Lowe kept sailing along throughout the day, and finally picked what appeared to be a safe place to land. He was over Pea Ridge, South Carolina, and according to his own account, people were shooting at him and his balloon.

Lowe remembered the local people accusing him of "being an inhabitant of some ethereal or infernal region." After convincing people he wasn't the devil, he was eventually accused of being a Yankee spy.

Fortunately, a resident of a nearby town had seen Lowe before and had even ascended in one of his balloons at a exhibition. And he vouched that Lowe was a dedicated scientist and not a threat to anyone.

Lowe eventually was able to return to Cincinnati by train, bringing his balloon with him.

Thaddeus Lowe Offered His Services to the U.S. Military

Lowe returned to the North just as the Civil War began, and he traveled to Washington, D.C. and offered to help the Union cause. During a demonstration attended by President Lincoln, Lowe ascended in his balloon, observed Confederate troops across the Potomac through a spyglass, and telegraphed a report down to the ground.

Convinced that balloons could be useful as reconnaissance tools, Lincoln appointed Lowe as the head of the Union Army's Balloon Corps.

On September 24, 1861, Lowe ascended in a balloon over Arlington, Virginia, and was able to see formations of Confederate troops about three miles away. The information Lowe telegraphed to the ground was used to aim Union guns at the Confederates. And that was apparently the first time troops on the ground were able to aim at a target they couldn't see themselves.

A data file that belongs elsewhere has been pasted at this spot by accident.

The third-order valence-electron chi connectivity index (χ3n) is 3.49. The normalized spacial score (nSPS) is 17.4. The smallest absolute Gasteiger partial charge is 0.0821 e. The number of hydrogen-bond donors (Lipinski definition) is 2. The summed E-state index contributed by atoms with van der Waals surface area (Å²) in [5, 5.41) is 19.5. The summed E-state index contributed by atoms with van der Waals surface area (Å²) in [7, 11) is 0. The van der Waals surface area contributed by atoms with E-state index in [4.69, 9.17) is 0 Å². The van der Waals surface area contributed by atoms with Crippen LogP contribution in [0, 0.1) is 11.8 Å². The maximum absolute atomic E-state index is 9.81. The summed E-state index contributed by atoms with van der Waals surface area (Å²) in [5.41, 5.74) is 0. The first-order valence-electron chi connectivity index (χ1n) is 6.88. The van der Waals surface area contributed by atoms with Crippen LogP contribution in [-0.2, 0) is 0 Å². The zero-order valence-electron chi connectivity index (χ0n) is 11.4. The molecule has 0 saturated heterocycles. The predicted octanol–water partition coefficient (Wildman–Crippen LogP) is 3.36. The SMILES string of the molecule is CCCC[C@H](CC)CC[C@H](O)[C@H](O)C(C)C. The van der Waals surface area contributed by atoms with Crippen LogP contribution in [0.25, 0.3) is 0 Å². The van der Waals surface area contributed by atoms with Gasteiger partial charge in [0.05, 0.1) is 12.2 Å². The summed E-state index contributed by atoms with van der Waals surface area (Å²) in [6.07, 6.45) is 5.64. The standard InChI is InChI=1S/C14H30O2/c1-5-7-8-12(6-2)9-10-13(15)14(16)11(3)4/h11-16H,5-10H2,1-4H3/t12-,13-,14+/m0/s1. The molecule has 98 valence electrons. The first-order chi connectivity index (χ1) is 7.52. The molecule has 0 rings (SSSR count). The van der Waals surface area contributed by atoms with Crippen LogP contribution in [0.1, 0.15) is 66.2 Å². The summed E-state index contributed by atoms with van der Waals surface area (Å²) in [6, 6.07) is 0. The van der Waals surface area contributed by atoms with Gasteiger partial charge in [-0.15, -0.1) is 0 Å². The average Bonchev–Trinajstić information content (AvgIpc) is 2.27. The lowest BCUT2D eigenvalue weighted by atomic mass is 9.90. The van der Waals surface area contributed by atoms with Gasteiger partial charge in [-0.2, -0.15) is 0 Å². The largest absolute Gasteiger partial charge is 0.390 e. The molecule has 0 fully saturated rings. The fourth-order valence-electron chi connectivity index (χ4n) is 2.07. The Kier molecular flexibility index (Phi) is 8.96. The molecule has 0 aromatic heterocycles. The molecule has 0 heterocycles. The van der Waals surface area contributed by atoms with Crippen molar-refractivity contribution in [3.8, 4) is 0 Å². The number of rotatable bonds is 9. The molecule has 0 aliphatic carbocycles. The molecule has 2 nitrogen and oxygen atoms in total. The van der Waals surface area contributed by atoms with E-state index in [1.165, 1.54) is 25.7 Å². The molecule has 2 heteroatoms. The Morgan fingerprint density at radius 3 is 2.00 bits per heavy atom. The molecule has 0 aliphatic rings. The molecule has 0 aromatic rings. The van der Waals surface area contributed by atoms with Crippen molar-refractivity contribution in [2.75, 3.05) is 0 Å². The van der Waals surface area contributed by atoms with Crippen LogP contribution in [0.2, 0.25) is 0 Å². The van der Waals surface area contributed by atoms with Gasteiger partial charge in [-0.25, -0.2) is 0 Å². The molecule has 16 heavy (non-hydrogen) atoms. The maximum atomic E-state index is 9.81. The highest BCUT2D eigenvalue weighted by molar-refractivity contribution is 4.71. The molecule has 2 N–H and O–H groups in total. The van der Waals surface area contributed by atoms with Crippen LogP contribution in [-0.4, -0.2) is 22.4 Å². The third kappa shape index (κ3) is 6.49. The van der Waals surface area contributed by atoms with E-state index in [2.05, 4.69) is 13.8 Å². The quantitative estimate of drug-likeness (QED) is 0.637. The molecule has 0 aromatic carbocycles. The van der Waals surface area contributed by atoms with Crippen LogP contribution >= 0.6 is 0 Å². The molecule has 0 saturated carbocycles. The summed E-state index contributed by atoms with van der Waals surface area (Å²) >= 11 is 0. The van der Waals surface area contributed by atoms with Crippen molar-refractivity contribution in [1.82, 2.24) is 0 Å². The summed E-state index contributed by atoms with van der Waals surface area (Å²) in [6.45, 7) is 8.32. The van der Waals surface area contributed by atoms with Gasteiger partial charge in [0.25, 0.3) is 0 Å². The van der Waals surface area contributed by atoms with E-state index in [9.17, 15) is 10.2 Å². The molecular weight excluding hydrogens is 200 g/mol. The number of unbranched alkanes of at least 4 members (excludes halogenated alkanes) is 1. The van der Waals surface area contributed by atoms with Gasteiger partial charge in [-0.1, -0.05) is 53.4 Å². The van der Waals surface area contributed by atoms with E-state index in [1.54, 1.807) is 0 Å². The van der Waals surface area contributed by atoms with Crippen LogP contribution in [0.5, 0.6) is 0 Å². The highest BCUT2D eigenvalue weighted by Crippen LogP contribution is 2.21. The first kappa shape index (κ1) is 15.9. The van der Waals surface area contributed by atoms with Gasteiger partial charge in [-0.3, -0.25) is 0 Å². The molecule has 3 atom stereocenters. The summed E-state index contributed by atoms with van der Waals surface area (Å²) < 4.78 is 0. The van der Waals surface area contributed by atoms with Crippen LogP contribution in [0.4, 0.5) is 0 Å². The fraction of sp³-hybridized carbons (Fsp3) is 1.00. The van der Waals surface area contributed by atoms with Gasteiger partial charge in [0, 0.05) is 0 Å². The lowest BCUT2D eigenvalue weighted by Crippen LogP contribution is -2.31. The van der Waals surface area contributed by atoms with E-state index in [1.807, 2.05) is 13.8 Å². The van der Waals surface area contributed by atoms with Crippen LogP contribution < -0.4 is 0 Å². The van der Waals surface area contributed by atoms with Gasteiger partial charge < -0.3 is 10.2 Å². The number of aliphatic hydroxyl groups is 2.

The Union Army Balloon Corps Did Not Last Long

Lowe was eventually able to build a fleet of seven balloons. But the Balloon Corps proved problematic. It was difficult to fill the balloons with gas in the field, though Lowe eventually developed a mobile device that could produce hydrogen gas.

And the intelligence gathered by the "aeronauts" was also typically ignored or mishandled. For instance, some historians contend that information provided by Lowe's aerial observations only caused the overly-cautious Union commander, Gen. George McClellan, to panic during the Peninsula Campaign of 1862.

In 1863, with the government concerned about the financial costs of the war, Thaddeus Lowe was called to testify about money spent on the Balloon Corps. Amid some controversy about the usefulness of Lowe and his balloons, and even accusations of financial malfeasance, Lowe resigned. The Balloon Corps was then disbanded.

Thaddeus Lowe's Career After the Civil War

After the Civil War, Thaddeus Lowe was involved in a number of business ventures, including the manufacture of ice and the building of a tourist railroad in California. He was successful in business, though he eventually lost his fortune.

Thaddeus Lowe died in Pasadena, California on January 16, 1913. Newspaper obituaries referred to him as having been an "aerial scout" during the Civil War.

While Thaddeus Lowe and the Balloon Corps did not make a large impact on the Civil War, his efforts marked the first time the U.S. military attempted flight. And in later wars the concept of aerial observation was proven to be extremely valuable.